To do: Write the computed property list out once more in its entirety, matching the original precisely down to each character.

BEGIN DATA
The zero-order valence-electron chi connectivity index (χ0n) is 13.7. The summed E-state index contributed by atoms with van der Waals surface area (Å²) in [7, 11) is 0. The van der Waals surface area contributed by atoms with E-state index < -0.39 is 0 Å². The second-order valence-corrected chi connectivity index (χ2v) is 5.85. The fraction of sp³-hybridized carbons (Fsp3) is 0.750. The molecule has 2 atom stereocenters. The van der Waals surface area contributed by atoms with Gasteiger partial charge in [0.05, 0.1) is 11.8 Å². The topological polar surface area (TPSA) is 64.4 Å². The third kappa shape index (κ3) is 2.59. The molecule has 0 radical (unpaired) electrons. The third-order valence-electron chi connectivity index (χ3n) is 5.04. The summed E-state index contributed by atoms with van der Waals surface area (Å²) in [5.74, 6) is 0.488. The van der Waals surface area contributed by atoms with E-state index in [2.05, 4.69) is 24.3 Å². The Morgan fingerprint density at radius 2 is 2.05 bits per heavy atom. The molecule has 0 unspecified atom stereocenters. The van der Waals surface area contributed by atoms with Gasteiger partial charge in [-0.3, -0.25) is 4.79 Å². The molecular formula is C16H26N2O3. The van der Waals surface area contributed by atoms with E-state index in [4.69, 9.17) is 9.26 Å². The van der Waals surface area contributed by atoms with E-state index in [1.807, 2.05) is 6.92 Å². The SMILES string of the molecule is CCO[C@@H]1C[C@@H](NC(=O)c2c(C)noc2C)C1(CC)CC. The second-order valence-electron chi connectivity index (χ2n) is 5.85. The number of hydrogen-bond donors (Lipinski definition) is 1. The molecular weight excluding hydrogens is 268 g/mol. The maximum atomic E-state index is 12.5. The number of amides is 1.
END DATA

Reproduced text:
The zero-order valence-electron chi connectivity index (χ0n) is 13.7. The summed E-state index contributed by atoms with van der Waals surface area (Å²) in [7, 11) is 0. The van der Waals surface area contributed by atoms with E-state index < -0.39 is 0 Å². The second-order valence-corrected chi connectivity index (χ2v) is 5.85. The fraction of sp³-hybridized carbons (Fsp3) is 0.750. The molecule has 2 atom stereocenters. The van der Waals surface area contributed by atoms with Gasteiger partial charge in [0.05, 0.1) is 11.8 Å². The topological polar surface area (TPSA) is 64.4 Å². The third kappa shape index (κ3) is 2.59. The molecule has 0 radical (unpaired) electrons. The third-order valence-electron chi connectivity index (χ3n) is 5.04. The summed E-state index contributed by atoms with van der Waals surface area (Å²) in [5.74, 6) is 0.488. The van der Waals surface area contributed by atoms with E-state index in [2.05, 4.69) is 24.3 Å². The Morgan fingerprint density at radius 2 is 2.05 bits per heavy atom. The molecule has 0 unspecified atom stereocenters. The van der Waals surface area contributed by atoms with Gasteiger partial charge in [-0.3, -0.25) is 4.79 Å². The molecular formula is C16H26N2O3. The van der Waals surface area contributed by atoms with E-state index in [4.69, 9.17) is 9.26 Å². The van der Waals surface area contributed by atoms with E-state index in [1.807, 2.05) is 6.92 Å². The SMILES string of the molecule is CCO[C@@H]1C[C@@H](NC(=O)c2c(C)noc2C)C1(CC)CC. The second-order valence-electron chi connectivity index (χ2n) is 5.85. The number of hydrogen-bond donors (Lipinski definition) is 1. The molecular weight excluding hydrogens is 268 g/mol. The maximum atomic E-state index is 12.5. The number of amides is 1.